The world’s terrible fragility

Much of the rest of the day I lay there on my back watching the endless TV replays of the unspeakably beautiful September morning with the plane, golden in the early sun, aimed like an arrow at the second tower. I have always known the world is fragile and life is fragile and my own small life more fragile still as it enters its last chapter, but like most of us I had never really known before that for all its purple mountains’ majesty and fruited plains with God’s grace shed upon them as golden as the September sun, America the heartbreakingly, heartbrokenly beautiful, is fragile too. If the events of September 11 could happen here, I suddenly realized, then anything could happen anytime and anywhere. There was no place on the planet to escape terror. 

After a few days I reached the point where I could walk a few halting steps all bent over an aluminum walker, but I don’t remember any thought of God’s somehow walking with me. In fact, I don’t remember thinking much about God at all. God seemed remote and ectoplasmic compared to the devastation that had taken place in New York. I believe I thought mostly about my grandchildren, the then eight small boys and one small girl who are the bright stars of my old age, and about what lay ahead for them in a future I would not live to see. Anthrax was the next thing that filled the TV screen, Germ warfare. Osama bin Laden looking not unlike pictures of Jesus in his white robe and beard likely to strike again at any moment. It was mostly about the nine small children that the terrorists had terrorized me.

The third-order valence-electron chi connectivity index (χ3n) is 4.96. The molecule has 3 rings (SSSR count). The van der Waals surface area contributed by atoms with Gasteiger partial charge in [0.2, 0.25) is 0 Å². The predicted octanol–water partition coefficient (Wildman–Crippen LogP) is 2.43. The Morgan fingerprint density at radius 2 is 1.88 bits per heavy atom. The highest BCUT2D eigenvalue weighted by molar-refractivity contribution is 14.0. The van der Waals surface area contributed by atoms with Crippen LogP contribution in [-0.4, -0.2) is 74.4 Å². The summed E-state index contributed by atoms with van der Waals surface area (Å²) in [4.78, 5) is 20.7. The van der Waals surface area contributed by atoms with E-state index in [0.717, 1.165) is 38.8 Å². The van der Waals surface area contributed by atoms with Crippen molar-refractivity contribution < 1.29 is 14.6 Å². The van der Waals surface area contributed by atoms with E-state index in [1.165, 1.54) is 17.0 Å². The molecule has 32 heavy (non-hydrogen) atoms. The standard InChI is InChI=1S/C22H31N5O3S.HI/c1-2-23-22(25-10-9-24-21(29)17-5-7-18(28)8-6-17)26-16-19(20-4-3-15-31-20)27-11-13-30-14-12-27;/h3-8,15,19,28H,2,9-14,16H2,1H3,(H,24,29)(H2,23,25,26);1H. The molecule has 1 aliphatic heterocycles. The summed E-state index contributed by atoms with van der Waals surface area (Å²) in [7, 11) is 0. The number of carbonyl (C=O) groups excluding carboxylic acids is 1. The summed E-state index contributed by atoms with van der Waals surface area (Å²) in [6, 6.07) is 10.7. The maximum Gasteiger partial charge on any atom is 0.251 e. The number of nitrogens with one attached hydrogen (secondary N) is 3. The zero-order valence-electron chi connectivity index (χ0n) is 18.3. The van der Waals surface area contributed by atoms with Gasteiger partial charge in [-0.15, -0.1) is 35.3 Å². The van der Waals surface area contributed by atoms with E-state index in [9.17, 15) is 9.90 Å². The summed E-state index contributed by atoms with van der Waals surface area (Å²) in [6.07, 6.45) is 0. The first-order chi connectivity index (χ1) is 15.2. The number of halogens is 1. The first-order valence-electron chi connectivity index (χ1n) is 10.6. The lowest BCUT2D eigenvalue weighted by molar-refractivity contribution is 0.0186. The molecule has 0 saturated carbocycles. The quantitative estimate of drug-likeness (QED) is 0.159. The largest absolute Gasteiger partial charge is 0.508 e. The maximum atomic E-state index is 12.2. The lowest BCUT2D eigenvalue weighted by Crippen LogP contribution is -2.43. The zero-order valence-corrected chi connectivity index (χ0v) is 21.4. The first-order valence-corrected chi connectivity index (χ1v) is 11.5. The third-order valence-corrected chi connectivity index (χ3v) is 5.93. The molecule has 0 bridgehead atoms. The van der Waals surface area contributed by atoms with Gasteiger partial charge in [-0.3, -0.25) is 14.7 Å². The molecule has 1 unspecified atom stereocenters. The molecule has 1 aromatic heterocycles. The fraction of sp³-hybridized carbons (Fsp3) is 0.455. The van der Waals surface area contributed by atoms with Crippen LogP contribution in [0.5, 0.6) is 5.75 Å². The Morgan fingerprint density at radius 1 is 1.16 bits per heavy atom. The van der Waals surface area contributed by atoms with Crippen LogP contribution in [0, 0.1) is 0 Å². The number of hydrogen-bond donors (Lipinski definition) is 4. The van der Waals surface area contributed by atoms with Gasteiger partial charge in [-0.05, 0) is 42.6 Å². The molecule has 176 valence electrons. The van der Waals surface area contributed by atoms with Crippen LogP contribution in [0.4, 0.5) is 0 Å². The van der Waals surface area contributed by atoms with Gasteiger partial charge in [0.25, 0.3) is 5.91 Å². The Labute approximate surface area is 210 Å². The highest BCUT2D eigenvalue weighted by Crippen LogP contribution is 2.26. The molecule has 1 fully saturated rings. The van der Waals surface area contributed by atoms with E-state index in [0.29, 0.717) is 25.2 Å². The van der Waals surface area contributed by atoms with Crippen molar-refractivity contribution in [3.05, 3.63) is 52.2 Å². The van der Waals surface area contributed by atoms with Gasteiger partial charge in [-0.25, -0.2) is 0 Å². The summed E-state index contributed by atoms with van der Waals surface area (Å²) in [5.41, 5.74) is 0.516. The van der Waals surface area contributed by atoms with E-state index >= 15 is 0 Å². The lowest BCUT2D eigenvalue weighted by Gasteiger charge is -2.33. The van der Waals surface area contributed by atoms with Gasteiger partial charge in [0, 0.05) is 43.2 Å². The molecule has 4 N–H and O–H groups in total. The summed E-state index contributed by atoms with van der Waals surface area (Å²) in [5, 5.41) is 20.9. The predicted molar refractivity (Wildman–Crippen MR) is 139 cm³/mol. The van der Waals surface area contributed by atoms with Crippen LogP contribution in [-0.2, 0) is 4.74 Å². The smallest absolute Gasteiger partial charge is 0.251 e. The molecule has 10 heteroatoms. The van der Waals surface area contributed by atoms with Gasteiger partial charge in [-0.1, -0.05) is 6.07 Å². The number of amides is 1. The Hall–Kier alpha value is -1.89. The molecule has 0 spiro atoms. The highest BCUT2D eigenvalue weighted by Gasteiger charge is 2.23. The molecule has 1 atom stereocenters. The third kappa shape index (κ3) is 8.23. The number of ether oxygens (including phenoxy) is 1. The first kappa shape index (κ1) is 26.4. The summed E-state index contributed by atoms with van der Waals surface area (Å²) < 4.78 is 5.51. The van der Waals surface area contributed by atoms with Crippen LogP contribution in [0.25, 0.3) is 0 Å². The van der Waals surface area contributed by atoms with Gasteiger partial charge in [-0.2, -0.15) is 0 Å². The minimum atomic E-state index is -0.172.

I suppose I must have prayed for God to protect them, but I know in my heart that that has never been God’s style. I suppose it is because if God were to start stepping in to protect people, where would the process stop? If God steps in to protect us every time all hell is about to break loose, if only for one of us at a time, then what becomes of our human freedom to go it on our own instead of being merely like puppets in a puppet show? And if human beings are not free, how can they be truly human? If human beings are created above all else to love one another freely and to love God freely, how can they not also be free not to love one another at all but to do appalling things to each other instead like blowing up a man and his wife on their way to see a new grandchild, like replacing a God of justice and mercy with a God who sanctifies the decimation of thousands of innocents. Maybe the world’s terrible fragility is the price God is willing to pay for humankind’s holy and terrible freedom to be sinners or saints or the kind of hybrids that most of us are most of the time. 

From “Walking in the World with a Fragile God” by Frederick Buechner

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